There are a lot of penitentials out there. Here is a list of some of the existing ones. (Please note that this is not an exhaustive list by any means!)

  1. Old English Introduction
  2. Excarpsus Cummeani
  3. Penitential of Finnian
  4. Scriftboc
  5. Canons of Theodore 
  6. Old English Penitential 
  7. Egbert’s Penitential
  8. Old English Handbook 

Overall, penitentials are an excellent way to observe medieval attitudes towards aspects of social life and how they changed over time as well as in different parts of Europe.

Sources:

Frantzen, A. (n.d.). Introduction to The Anglo-Saxon Penitentials. Retrieved April 11, 2021, from http://www.anglo-saxon.net/penance/?p=index

Frantzen, Allen J. “The Tradition of Penitentials in Anglo-Saxon England.” Anglo-Saxon England, vol. 11, 1983, pp. 23–56. JSTOR, http://www.jstor.org/stable/44510760. Accessed 11 Apr. 2021.

Oakley, Thomas P. “The Penitentials as Sources for Mediaeval History.” Speculum, vol. 15, no. 2, 1940, pp. 210–223. JSTOR, http://www.jstor.org/stable/2849050.

Quinn, P. A. (1989). Better Than The Sons of Kings: Boys and Monks in the Early Middle Ages (Vol. 2, Studies in History and Culture). New York: Peter Lang Publishing,.

Caesarius of Heisterbach’s Dialogue on Miracles: The Time an Angel Shamed a Prior for Not Listening to a Monk’s Confession

Today’s post will be on the latter half of Book One, Chapter Six of Dialogue on Miracles. I’ve decided to focus on the second half as it’s a fascinating story filled with angels, confessions, and some good old fashioned Catholic guilt. The first half discusses what is better for the soul, going on a crusade, pilgrimages, or becoming a monk. While it does give us this zinger:

“Novice.—You think then that the Order is a higher vocation than a pilgrimage?

Monk.—It is judged higher, not by my authority, but by that of the Church.”

(Caesarius of Heisterbach, pg. 13)

I’m more interested in a story about an angel than that debate. (And I have strong feelings about people forcing others to convert to their religion, so I’m not going to touch that, lest this becomes an angry rant. If you’re interested in reading exactly what Caesarius has to say on the matter, there is a link to this chapter at the end of the post.)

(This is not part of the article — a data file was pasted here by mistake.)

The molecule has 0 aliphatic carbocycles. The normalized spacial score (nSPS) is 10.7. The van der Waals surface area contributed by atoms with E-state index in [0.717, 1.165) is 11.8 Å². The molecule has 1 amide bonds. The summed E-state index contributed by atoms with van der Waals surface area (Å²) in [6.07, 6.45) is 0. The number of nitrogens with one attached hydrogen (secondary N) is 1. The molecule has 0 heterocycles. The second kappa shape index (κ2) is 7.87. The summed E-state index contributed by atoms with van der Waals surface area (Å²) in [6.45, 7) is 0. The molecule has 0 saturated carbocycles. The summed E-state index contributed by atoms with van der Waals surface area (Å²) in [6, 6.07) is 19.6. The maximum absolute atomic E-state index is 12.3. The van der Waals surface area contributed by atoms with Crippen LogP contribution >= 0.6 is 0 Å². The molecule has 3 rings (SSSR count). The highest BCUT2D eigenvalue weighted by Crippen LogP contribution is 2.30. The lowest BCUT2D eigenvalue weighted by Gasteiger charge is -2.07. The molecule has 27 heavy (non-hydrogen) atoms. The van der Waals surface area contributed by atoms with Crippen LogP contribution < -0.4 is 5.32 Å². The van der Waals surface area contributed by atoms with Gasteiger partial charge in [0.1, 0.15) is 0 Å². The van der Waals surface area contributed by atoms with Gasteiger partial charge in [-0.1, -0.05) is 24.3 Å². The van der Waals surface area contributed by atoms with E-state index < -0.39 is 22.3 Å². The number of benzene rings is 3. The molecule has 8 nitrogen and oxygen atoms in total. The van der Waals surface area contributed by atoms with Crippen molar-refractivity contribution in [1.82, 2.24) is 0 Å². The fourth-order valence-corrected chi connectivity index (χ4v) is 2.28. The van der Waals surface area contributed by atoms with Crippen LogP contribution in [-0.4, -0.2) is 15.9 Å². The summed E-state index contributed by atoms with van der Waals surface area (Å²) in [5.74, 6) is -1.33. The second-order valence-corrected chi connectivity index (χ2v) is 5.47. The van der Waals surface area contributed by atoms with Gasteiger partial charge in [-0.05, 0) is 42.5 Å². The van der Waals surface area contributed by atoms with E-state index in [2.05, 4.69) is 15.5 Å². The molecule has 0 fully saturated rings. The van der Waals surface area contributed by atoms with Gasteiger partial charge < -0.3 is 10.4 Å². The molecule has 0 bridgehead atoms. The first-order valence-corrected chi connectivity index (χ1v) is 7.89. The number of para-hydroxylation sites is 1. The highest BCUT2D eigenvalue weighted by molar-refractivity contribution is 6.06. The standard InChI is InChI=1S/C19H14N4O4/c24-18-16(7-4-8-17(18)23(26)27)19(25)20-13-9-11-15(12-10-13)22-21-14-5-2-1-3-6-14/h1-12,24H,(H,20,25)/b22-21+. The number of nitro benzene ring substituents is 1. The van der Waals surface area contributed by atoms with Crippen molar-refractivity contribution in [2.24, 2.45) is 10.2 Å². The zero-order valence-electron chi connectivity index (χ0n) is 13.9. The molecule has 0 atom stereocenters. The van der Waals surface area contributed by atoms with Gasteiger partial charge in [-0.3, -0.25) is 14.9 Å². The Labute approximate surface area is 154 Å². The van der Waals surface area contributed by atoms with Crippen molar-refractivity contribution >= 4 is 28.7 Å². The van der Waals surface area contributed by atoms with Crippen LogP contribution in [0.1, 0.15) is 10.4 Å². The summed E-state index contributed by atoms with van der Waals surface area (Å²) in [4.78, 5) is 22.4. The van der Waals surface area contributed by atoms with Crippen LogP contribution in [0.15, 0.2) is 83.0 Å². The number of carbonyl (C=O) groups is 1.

Harley MS 1527 f.4v

Pretty Sure This is Zechariah Being Struck by an Angel, But I’m Not 100% Sure. Either Way, That Angel is Really Letting Him Have It And an Angry Angel is Relevant to Today’s Article | Harley MS 1527 f.4v | Source: The British Library

 

Starting at the top of page 14, the Monk sets the scene by giving the Novice a bit of context regarding the setting of the tale. A man and his buddy Walter have become monks after listening to Saint Bernard preach. Oddly enough, Walter is given a name despite barely being mentioned again, while the man the story is actually about is never named. After living at Clairvaux Abbey for a bit, a group of monks is going to Aulne. The man wants to join them, however, he doesn’t want to ask permission to go because he thinks his abbot will think he only wants to leave for a change of scenery. But he really wants to go, so he prays on it.

Luckily for the man, God happens to be listening. “A voice came to him” (pg. 14), basically tells him to just ask, and he’ll get what he wants if he actually makes the request. So the man does. His abbot says yes and gives him his blessing. So off the man goes to Aulne with Walter. And it’s a good thing he went too as he’s made the convent’s prior soon after his arrival.